However, the news could not be kept secret for long. For when news of the King’s death became known to the neighbouring province of Kosala, the King of Kosala besieged Bārāṇasī. The citizens of Bārāṇasī sent an envoy to the Kosalan King with the message which purported to say: “Our Queen is due to give birth to a child seven day’s hence, according to persons adept at reading people’s appearance. If the Queen gives birth to a son, we shall wage war. Meantime, would the Kosalan King hold his peace just for seven days?” The Kosalan King agreed.
The Queen gave birth to a son on the seventh day. The birth of the child was marked by the citizens of Bārāṇasī being in cheerful spirits, hence the boy was named Prince Alīnacitta, (meaning ‘Prince who brings good cheer’).
The war started, as mutually agreed, on the day of the birth of the Prince. The warriors of Bārāṇasī, lacking a general on the field, fought bravely yet their morale was running low. The ministers confided with the Queen that to avert defeat, the white elephant should be told of the death of the King, and the plight of a kingless city under siege by the Kosalan King. The Queen agreed. Then fitting the royal infant in regalia, placing it on a piece of white cloth, she carried it to the elephant-yard accompanied by her ministers and put down the child near the foot of the white elephant. She said: “O Great White Elephant, we have kept the news of the King’s death from you because we feared you might suffer brokenheart. Here is the Prince, the son of your deceased friend, the King. Now our city is under siege by the Kosalan King, your little child, the Prince, is in danger. The people defending the city are in low spirits. You may now destroy the child, or save him and his throne from the invaders.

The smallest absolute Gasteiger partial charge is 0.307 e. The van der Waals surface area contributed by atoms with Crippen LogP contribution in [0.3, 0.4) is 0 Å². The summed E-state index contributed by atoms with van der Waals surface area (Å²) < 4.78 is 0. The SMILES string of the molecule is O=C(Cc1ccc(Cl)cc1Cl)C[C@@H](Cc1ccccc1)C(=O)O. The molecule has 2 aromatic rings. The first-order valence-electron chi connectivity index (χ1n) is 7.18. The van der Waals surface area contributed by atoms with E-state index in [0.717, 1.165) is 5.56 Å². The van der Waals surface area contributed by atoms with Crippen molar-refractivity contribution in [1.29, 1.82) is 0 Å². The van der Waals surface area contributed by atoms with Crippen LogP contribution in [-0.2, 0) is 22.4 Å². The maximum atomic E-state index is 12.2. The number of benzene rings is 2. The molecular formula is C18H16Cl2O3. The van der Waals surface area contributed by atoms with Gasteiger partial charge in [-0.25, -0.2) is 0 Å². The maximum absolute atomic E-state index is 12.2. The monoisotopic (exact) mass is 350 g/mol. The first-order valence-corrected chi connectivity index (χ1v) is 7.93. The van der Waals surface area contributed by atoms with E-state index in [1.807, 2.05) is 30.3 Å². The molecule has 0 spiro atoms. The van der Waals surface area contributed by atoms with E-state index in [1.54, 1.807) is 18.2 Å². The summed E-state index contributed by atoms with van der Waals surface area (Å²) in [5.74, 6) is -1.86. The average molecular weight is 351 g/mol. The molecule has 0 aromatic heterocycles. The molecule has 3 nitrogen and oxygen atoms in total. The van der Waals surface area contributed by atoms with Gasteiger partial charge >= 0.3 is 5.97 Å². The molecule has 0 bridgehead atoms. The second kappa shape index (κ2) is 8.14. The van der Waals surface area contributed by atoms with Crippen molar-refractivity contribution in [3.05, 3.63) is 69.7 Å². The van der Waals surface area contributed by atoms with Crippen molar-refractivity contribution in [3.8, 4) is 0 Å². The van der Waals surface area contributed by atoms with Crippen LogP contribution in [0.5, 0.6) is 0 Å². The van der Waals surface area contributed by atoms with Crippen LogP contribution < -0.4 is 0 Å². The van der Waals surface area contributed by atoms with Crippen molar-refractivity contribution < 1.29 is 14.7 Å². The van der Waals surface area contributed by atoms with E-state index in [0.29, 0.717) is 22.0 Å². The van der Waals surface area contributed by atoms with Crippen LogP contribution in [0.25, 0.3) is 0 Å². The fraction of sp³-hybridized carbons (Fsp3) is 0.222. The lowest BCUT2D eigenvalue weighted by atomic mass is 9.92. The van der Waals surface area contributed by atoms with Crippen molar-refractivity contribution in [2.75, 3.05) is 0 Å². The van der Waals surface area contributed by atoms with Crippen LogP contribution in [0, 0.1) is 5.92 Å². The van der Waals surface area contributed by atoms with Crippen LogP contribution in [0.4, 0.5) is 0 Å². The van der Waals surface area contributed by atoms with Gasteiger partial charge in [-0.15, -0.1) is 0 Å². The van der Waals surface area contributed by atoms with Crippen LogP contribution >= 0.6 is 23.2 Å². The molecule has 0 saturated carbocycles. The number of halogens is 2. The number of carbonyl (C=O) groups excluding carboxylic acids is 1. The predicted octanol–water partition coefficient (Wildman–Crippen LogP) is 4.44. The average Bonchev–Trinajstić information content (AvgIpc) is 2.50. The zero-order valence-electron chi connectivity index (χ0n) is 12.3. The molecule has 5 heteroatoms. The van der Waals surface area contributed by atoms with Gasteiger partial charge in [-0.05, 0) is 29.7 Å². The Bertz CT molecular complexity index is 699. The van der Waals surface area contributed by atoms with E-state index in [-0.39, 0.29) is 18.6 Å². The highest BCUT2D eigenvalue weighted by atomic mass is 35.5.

Thereupon the white elephant fondled the baby with his trunk, took it up, and placing it on his head, wailed bitterly. Then he put down the baby and placed it in the arms of the Queen. Making a signal, sound of his readiness for action, meaning: “I will capture the Kosalan King alive”, it went out of the elephant yard. The ministers then fitted the white elephant with chain-mail and, opening the city gate, led it out, surrounded by them. After getting out of the city, the white elephant gave out a shrill sound like that of the crane, ran through the besieging forces and, taking the Kosalan King by his hair knot, put him at the feet of the Princeling Alīnacitta. Frightening off the enemy troops who threatened to harm the Princeling, it seemed to say to the Kosalan King: “From now on, Kosalan King, be mindful. Do not take the Princeling as someone to trifle with.” The Kosalan King was thus properly subdued.